KILN A kiln is a kind of oven used to bake clay. It ‘fires’ at very high temperatures and causes clay to chemically change, so that, once fired, it cannot be made soft again.

LEATHER HARD This is unfired clay that has dried out to a leather-like consistency, but which is still workable.

LINO-PRINT A lino-print is a print taken off the raised, inked-up surface of a piece of linoleum.

MIXED MEDIA A combination of different materials, e.g. crayon with watercolour

MEDIA In art it refers to the substance or process you use to produce an artwork. For example, an oil painting is painted using the medium of oil paint. Paint, ink and clay are different media.

MONOPRINT Sometimes called a monotype print, a monoprint is a process whereby one print at a time is taken. Using a piece of paper lying face down on an inked-up surface, an image is drawn on the back; the pressure of the drawing picks up ink on the front with a resulting image.

MONTAGE This term is from the French monter meaning to fix objects onto or into something. A montage is a two-dimensional artwork made up from overlapping images; in photomontage, only photographs are used.

MOTIF Motif usually refers to a repeated visual element or combination of elements found in a pattern or composition. It can also refer to the dominant theme or idea in an artwork.

NEGATIVE SPACE, in art, is the space around or between the subject of an image. If you notice these shapes it can help you get things in place and draw accurately.

OBSERVATIONAL DRAWING  Drawing what we see, not what we think we see.  Translating what one observes about a three-dimensional object into lines and shapes on a flat piece of paper.

PAINT Paint is made up from three main things: pigment, to give it colour; a medium (such as oil), which is used to support the pigment; and something to think it down, such as water or turpentine.

PALETTE A palette is a portable tray which artists use for mixing colours. The term ‘artist’s palette’ refers also to the range of colours which an artist uses. A palette knife is a flexible, blunt knife used for both mixing and applying paint.

PAPIER MÂCHĖ Papier mâché is a material made from torn-up paper (often newspaper) soaked in water with the addition of glue or paste.

PATTERN This is a repeating motif or quality.

PERSPECTIVE Perspective is the illusion of objects appearing smaller at a distance.

PIGMENT Pigment is the substance in paint and ink which gives it colour.

PORTRAIT A portrait is an artwork which represents a particular person (or sometimes an animal), often showing just the head and shoulders. A picture or piece of paper which is ‘portrait way up’ has a height longer than its width.

PRIMARY COLOUR Red, blue and yellow are the primary colours in art; they cannot be mixed from other colours. When two of them are mixed together, a secondary colour is formed.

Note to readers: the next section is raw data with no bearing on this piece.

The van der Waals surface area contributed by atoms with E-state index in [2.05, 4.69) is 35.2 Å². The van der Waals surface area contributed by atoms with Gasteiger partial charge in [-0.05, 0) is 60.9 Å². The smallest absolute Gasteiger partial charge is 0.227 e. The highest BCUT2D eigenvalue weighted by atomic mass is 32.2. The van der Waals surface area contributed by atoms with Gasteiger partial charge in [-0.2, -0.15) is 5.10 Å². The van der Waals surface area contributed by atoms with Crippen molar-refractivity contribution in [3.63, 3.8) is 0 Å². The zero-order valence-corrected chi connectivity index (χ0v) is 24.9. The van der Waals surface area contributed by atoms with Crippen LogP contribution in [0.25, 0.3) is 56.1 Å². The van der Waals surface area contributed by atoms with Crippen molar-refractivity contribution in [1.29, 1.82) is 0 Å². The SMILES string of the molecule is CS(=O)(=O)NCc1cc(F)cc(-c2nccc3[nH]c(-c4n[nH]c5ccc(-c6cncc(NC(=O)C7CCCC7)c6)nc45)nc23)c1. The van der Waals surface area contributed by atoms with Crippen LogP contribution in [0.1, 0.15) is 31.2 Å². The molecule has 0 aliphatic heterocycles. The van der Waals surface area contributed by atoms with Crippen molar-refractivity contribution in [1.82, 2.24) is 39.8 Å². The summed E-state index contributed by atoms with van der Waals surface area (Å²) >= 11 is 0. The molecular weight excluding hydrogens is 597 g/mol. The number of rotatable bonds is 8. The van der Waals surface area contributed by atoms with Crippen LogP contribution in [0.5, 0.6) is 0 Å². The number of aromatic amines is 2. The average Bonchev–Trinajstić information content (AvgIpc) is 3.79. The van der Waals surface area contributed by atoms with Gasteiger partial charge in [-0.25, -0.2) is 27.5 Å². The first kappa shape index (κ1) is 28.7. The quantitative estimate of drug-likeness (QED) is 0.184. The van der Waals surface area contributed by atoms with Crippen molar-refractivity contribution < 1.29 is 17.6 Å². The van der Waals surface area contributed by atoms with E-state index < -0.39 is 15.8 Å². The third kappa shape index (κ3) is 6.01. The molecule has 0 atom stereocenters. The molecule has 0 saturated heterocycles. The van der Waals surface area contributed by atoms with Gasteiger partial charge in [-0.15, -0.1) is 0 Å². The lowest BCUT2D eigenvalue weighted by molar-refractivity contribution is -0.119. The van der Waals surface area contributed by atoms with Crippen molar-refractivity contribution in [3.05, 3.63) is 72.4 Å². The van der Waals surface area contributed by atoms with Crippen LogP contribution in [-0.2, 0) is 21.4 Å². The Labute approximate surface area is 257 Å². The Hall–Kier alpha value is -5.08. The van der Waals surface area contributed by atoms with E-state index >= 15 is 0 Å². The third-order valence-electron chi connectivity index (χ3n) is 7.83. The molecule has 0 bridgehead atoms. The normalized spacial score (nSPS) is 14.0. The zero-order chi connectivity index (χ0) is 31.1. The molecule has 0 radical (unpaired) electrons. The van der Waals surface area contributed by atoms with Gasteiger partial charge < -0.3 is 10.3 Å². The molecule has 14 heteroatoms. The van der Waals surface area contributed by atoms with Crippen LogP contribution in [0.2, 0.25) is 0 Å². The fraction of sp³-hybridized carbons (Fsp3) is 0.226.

PROCESS The procedures that one goes through in creating an artwork are known as the process, for example, the process of printmaking.

PUG/PUGMILL To pug, which is usually done in a machine called a pugmill, is to squash clay in readiness for use.

RELIEF This is a part of a design which stands ‘proud’.

RELIEF PRINT A relief print is one that is taken from the surface of an image, either gouged out as in a linoprint, or built up, as in a string print (where string is glued onto a piece of card).

SCULPTURE A sculpture is a three-dimensional artwork (produced by a sculptor). Sculptures can be carved or modelled, using a wide range of materials.

SECONDARY COLOURS These are colours mixed by combining two primary colours: orange, purple and green.

SLAB TECHNIQUE Slab technique is a structure built up by flat layers of rolled-out clay.

SLIP The word slip is derived from the Old English word slipa which meant ‘slime’. It is very fine clay mixed with water. It can be used for decorative effects or, more commonly, as a kind of glue to fix two pieces of clay together (the surfaces should be scratched or scored first).

STENCIL A stencil is a thin sheet of metal, cardboard or plastic in which a design (or letters and numbers) is cut. The uncut areas act as a mask. Stencils can be used in screen printing, where the masked part prevents the printing ink from going through the screen.

STILL LIFE Still life is a painting or drawing of a group of objects, which have been selected by the artist.

TERTIARY COLOURS These are colour mixed by combining adjacent secondary and primary colours.
TEXTURE Texture is the surface quality of an object. In art, it can refer to an illusion of texture, for example, in a painting which shows the smoothness of a child’s face and rough surface of a tree. It can also refer to actual texture, as in a collage.

TONE Tone is normally seen as one aspect of colour, concerned with its lightness or darkness.

VIEWFINDER A viewfinder is a piece of card with a small rectangular shape cut in the centre, used to isolate parts of a scene or picture.

WATERCOLOUR Watercolour is kind of paint which is mixed with water, either from a tube or a hard slab. It is usually applied onto heavy paper in translucent washes (that is, you can see the paper through it).

WET ON WET This is painting colour next to a wet area or on an area you have wetted to encourage the colour to bleed.